A new LGIP Portfolio to open in Georgia; Financial Stability Oversight Council Action is a telltale of big changes in the financial markets.
Georgia Will Roll Out a Prime LGIP Portfolio
The Georgia Treasurer is rolling out a new LGIP for local governments that will include credit-backed money market securities in its portfolio with the objective of producing a higher yield than its existing government portfolio (Georgia Fund 1).
The offering, Georgia Fund 1 Prime, has a couple of unusual dimensions:
§ A depositor representative of a local government must undergo mandatory training before investing funds in the prime pool; and,
§ It is part of a program that will offer both government and prime fund options.
Georgia Fund 1 Prime is set to open December 4. It will be managed as a stable net asset fund with 30% invested in credit instruments (high grade commercial paper, corporate obligations, and negotiable certificates of deposit) and the balance in government obligations (including repurchase agreements).
State Treasury staff expect the new portfolio will offer an enhanced yield as compensation for the risk associated with investing in credit-backed instruments. Risk management elements include limiting the maximum weighted average maturity of the new fund to 60 days, limiting credit exposure to 30% of its assets, and employing an external investment manager. The new portfolio is expected to maintain a rating of AAAmmf from FitchRatings.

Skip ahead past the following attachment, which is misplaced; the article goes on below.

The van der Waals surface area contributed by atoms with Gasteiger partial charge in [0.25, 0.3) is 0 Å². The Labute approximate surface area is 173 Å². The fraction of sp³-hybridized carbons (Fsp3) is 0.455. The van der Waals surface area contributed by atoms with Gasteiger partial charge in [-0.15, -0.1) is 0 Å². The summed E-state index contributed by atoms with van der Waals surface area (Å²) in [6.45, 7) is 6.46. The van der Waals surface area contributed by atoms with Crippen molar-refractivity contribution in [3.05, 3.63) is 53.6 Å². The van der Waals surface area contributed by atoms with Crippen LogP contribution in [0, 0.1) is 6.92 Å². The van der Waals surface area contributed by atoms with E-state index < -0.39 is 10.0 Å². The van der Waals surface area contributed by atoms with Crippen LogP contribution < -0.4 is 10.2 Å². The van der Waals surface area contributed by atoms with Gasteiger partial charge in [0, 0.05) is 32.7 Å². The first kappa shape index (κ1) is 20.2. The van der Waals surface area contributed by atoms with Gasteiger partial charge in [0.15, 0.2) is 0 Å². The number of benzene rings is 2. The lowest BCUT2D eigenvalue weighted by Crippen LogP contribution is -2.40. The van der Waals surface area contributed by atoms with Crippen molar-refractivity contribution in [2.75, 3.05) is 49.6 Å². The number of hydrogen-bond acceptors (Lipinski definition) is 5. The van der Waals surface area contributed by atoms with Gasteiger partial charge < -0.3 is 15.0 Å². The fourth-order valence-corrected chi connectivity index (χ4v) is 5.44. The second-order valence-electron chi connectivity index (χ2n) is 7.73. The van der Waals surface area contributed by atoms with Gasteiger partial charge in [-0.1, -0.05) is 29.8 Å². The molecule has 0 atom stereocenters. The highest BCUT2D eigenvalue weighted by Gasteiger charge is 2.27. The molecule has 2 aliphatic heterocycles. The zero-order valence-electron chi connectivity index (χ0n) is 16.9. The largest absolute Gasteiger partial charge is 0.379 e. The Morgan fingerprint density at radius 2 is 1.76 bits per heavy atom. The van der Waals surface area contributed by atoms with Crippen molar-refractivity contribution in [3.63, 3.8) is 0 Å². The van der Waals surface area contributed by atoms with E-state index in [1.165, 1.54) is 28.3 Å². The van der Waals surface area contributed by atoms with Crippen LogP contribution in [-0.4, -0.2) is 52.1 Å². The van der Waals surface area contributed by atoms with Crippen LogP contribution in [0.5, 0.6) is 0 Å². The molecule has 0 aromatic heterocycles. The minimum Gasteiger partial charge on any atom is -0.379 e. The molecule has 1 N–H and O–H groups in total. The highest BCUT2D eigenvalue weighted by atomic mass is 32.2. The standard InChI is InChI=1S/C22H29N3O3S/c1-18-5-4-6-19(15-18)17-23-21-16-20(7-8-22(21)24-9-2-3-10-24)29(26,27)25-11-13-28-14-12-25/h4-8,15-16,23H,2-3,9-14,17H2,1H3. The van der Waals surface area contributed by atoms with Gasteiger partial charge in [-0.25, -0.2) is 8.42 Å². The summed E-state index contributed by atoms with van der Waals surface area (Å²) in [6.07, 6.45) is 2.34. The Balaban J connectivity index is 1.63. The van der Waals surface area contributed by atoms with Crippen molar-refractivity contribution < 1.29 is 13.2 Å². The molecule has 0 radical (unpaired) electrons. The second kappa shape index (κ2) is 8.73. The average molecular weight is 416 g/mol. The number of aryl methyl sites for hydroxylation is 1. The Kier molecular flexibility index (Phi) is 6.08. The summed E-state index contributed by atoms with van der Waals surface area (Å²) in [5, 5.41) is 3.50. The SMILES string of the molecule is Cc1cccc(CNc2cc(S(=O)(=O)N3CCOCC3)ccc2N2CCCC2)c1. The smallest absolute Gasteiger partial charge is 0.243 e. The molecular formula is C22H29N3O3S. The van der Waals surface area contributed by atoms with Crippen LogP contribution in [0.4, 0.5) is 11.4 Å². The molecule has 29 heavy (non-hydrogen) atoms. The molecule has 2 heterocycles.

Federated Hermes will manage the new fund with oversight by the State Treasurer. The existing Georgia Fund 1 is managed internally. Treasury decided to use an external manager to bring extensive credit review/management resources to supplement the smaller, internal staff that manage and administer the government-oriented fund.
The new portfolio will operate with an expense ratio of 5.5 basis points (the same as the existing portfolio). Treasury staff that conducted an RFP for the external manager were “surprised at how aggressive the bids were.”
State Treasurer Steve McCoy is a long-time advocate of investment training. Before investing funds in the new offering, at least one depositor representative of a local government will have to undergo training on investment risks and operations. The mandatory two-hour training as a pre-requisite for using the new fund is unusual and may be unique in the LGIP space. The training will be split between risk/liquidity issues and operations issues (Federated will provide client service and operations for the new portfolio, while the State Treasury provides these services for Georgia Fund 1).
The Georgia Treasury currently has three pooled programs, including two with credit-based investments, but until now local governments were permitted only to invest in the government-oriented Georgia Fund 1 portfolio. As of June 30, 2023, Georgia Fund 1 had assets of $30.7 billion, with about 10% in bank demand deposits and the balance in government obligations. About 58% of its assets were local government assets; the balance was state and state agency funds.
LGIPs that offer both a government and a prime series are unusual, but not unheard of. Most sponsors apply a single investment policy to their portfolios. But TexPool, the State’s $42 billion LGIP, Texas CLASS, a $23 billion pool, Colotrust, a $14 billion LGIP in Colorado, and Pennsylvania’s $11 billion PLGIT, offer both government and prime options.
An Obscure FSOC Action Is a Telltale for Changes in the Financial Markets